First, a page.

Moving Towards Low Carbon Mobility

Moving Towards Low Carbon Mobility

Edited by Moshe Givoni and David Banister

The transport sector has been singularly unsuccessful in becoming low carbon and less resource intensive. This book takes an innovative and holistic social, cultural and behavioural perspective, as well as covering the more conventional economic and technological dimensions, to provide a more complete understanding of the mobility and transport system and its progress towards high carbon mobility.

Chapter 9: Finance and investment in transport

Nihan Akyelken

Subjects: economics and finance, environmental economics, transport, environment, climate change, environmental economics, transport, urban and regional studies, transport

Extract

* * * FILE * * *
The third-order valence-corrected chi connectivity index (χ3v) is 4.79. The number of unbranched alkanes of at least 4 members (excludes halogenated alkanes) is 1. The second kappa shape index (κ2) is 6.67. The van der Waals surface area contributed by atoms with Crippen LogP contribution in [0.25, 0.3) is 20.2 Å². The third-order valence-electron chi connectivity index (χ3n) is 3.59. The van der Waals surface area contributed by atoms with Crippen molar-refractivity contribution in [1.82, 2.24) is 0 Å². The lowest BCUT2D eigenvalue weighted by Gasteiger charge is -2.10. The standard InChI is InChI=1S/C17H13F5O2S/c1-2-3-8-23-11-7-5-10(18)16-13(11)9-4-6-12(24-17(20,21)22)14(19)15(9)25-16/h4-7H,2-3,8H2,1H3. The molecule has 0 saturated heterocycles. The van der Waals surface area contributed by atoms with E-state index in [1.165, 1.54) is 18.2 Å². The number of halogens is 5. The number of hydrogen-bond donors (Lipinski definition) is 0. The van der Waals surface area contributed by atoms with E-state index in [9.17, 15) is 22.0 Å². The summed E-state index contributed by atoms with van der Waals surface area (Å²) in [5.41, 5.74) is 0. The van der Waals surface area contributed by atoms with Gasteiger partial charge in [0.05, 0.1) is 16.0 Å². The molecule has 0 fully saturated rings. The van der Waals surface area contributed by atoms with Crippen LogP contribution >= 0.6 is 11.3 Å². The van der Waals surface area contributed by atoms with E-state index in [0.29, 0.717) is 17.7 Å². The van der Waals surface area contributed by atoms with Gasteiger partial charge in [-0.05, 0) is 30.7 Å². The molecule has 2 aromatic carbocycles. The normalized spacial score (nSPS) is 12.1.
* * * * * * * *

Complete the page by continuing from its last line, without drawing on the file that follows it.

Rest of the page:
Historically, transport infrastructure investment is considered to be a precondition for an efficient economy. Given the large costs associated with infrastructure projects, it has long been recognized that transport is costly; therefore, public finances alone are not adequate. This, in turn, has determined the financing options available for transport. The world is in an era of transition however. Climate change, depleted energy resources, globalization and population forces act as significant pressures on the global economy. To tackle these challenges, new societal visions are being formed, including de-growth, green growth and neo-growth (Banister, 2012b). Efforts towards a reconceptualization of growth have also abounded: the quest for a better indicator of economic progress and wellbeing has become a prevalent trend (Stiglitz Commission, Stiglitz et al., 2009). During such complex and profound transformation the role of infrastructure development in growth diminishes, entailing that sustainability elements be incorporated into transport. This has significant implications for types of investments and financing tools.

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